The Human Sacrifice

I.
FAR from his close and noisome cell,
By grassy lane and sunny stream,
Blown clover field and strawberry dell,
And green and meadow freshness, fell
The footsteps of his dream.
Again from careless feet the dew
Of summer's misty morn he shook;
Again with merry heart he threw
His light line in the rippling brook.
Back crowded all his school-day joys;
He urged the ball and quoit again,
And heard the shout of laughing boys
Come ringing down the walnut glen.
Again he felt the western breeze,
With scent of flowers and crisping hay;
And down again through wind-stirred trees
He saw the quivering sunlight play.
An angel in home's vine-hung door,
He saw his sister smile once more;
Once more the truant's brown-locked head
Upon his mother's knees was laid,
And sweetly lulled to slumber there,
With evening's holy hymn and prayer!
II.
He woke. At once on heart and brain
The present Terror rushed again;
Clanked on his limbs the felon's chain!
He woke, to hear the church-tower tell
Time's footfall on the conscious bell,
And, shuddering, feel that clanging din
His life's last hour had ushered in;
To see within his prison-yard,
Through the small window, iron barred,
The gallows shadow rising dim
Between the sunrise heaven and him;
A horror in God's blessed air;
A blackness in his morning light;
Like some foul devil-altar there
Built up by demon hands at night,
And, maddened by that evil sight,
Dark, horrible, confused, and strange,
A chaos of wild, weltering change,
All power of check and guidance gone,
Dizzy and blind, his mind swept on.
In vain he strove to breathe a prayer,
In vain he turned the Holy Book,
He only heard the gallows-stair
Creak as the wind its timbers shook.
No dream for him of sin forgiven,
While still that baleful spectre stood,
With its hoarse murmur, 'Blood for Blood!'
Between him and the pitying Heaven!
III.
Low on his dungeon floor he knelt,
And smote his breast, and on his chain,
Whose iron clasp he always felt,
His hot tears fell like rain;
And near him, with the cold, calm look
And tone of one whose formal part,
Unwarmed, unsoftened of the heart,
Is measured out by rule and book,
With placid lip and tranquil blood,
The hangman's ghostly ally stood,
Blessing with solemn text and word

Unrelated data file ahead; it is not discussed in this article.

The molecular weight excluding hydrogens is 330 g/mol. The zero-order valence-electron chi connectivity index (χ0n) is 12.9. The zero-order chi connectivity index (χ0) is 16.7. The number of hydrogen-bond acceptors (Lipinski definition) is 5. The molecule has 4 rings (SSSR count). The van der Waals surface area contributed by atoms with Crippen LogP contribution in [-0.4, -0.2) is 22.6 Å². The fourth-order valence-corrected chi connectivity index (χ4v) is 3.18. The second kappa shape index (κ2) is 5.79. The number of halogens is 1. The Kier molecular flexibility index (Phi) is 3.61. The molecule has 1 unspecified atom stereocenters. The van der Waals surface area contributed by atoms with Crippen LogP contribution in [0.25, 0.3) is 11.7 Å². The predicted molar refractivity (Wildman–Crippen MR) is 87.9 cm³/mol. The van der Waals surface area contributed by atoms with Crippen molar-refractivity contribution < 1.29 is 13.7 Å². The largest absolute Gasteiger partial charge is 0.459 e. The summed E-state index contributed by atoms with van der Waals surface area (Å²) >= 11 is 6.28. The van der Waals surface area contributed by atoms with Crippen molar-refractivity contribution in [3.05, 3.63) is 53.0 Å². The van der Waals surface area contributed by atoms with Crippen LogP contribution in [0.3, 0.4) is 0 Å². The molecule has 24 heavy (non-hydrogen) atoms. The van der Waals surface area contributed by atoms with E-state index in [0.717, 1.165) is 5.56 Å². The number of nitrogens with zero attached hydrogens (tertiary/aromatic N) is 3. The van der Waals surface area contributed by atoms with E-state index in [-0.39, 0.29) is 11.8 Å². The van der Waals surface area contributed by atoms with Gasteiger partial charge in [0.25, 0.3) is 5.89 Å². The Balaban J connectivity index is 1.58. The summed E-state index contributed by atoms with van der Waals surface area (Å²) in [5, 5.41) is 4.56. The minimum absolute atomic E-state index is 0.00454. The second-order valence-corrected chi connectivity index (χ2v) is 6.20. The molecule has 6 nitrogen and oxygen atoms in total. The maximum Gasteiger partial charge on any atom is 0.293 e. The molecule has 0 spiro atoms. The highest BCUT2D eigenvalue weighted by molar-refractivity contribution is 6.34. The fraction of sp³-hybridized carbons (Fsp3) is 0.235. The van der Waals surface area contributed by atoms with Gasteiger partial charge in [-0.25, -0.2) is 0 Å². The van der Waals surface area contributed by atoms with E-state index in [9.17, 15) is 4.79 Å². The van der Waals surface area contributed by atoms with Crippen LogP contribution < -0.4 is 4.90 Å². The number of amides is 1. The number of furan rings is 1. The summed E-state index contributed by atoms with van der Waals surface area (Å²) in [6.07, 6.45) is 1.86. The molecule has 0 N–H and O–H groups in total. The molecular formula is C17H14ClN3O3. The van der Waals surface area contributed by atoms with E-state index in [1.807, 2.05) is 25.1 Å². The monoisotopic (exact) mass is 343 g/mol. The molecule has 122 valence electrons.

The gallows-drop and strangling cord;
Lending the sacred Gospel's awe
And sanction to the crime of Law.
IV.
He saw the victim's tortured brow,
The sweat of anguish starting there,
The record of a nameless woe
In the dim eye's imploring stare,
Seen hideous through the long, damp hair, —
Fingers of ghastly skin and bone
Working and writhing on the stone!
And heard, by mortal terror wrung
From heaving breast and stiffened tongue,
The choking sob and low hoarse prayer;
As o'er his half-crazed fancy came
A vision of the eternal flame,
Its smoking cloud of agonies,
Its demon-worm that never dies,
The everlasting rise and fall
Of fire-waves round the infernal wall;
While high above that dark red flood,
Black, giant-like, the gallows stood;
Two busy fiends attending there:
One with cold mocking rite and prayer,
The other with impatient grasp,
Tightening the death-rope's strangling clasp.
V.
The unfelt rite at length was done,
The prayer unheard at length was said,
An hour had passed: the noonday sun
Smote on the features of the dead!
And he who stood the doomed beside,
Calm gauger of the swelling tide
Of mortal agony and fear,
Heeding with curious eye and ear
Whate'er revealed the keen excess
Of man's extremest wretchedness:
And who in that dark anguish saw
An earnest of the victim's fate,
The vengeful terrors of God's law,
The kindlings of Eternal hate,
The first drops of that fiery rain
Which beats the dark red realm of pain,
Did he uplift his earnest cries
Against the crime of Law, which gave
His brother to that fearful grave,
Whereon Hope's moonlight never lies,
And Faith's white blossoms never wave
To the soft breath of Memory's sighs;
Which sent a spirit marred and stained,
By fiends of sin possessed, profaned,
In madness and in blindness stark,
Into the silent, unknown dark?
No, from the wild and shrinking dread,
With which he saw the victim led
Beneath the dark veil which divides
Ever the living from the dead,
And Nature's solemn secret hides,
The man of prayer can only draw
New reasons for his bloody law;
New faith in staying Murder's hand
By murder at that Law's command;
New reverence for the
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John Greenleaf Whittier

John Greenleaf Whittier was an influential American Quaker poet and ardent advocate of the abolition of slavery in the United States. more…

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"The Human Sacrifice" Poetry.net. STANDS4 LLC, 2019. Web. 21 Nov. 2019. <https://www.poetry.net/poem/23119/the-human-sacrifice>.

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